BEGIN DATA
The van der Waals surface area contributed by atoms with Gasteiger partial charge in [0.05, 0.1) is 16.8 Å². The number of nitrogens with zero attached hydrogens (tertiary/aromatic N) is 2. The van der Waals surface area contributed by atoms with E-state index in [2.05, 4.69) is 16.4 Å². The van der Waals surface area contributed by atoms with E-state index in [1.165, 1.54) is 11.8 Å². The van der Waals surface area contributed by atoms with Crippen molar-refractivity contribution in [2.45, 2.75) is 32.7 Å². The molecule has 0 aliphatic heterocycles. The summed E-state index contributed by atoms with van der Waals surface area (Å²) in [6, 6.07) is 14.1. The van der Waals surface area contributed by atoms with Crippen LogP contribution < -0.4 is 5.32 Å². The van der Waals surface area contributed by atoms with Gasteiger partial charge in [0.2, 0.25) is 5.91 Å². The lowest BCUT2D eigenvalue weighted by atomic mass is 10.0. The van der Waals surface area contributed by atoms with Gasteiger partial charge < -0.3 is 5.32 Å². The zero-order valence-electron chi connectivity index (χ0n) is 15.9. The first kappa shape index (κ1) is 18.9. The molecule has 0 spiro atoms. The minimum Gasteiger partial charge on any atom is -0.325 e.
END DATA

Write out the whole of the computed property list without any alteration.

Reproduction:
The van der Waals surface area contributed by atoms with Gasteiger partial charge in [0.05, 0.1) is 16.8 Å². The number of nitrogens with zero attached hydrogens (tertiary/aromatic N) is 2. The van der Waals surface area contributed by atoms with E-state index in [2.05, 4.69) is 16.4 Å². The van der Waals surface area contributed by atoms with E-state index in [1.165, 1.54) is 11.8 Å². The van der Waals surface area contributed by atoms with Crippen molar-refractivity contribution in [2.45, 2.75) is 32.7 Å². The molecule has 0 aliphatic heterocycles. The summed E-state index contributed by atoms with van der Waals surface area (Å²) in [6, 6.07) is 14.1. The van der Waals surface area contributed by atoms with Crippen LogP contribution < -0.4 is 5.32 Å². The van der Waals surface area contributed by atoms with Gasteiger partial charge in [0.2, 0.25) is 5.91 Å². The lowest BCUT2D eigenvalue weighted by atomic mass is 10.0. The van der Waals surface area contributed by atoms with Gasteiger partial charge < -0.3 is 5.32 Å². The zero-order valence-electron chi connectivity index (χ0n) is 15.9. The first kappa shape index (κ1) is 18.9. The molecule has 0 spiro atoms. The minimum Gasteiger partial charge on any atom is -0.325 e.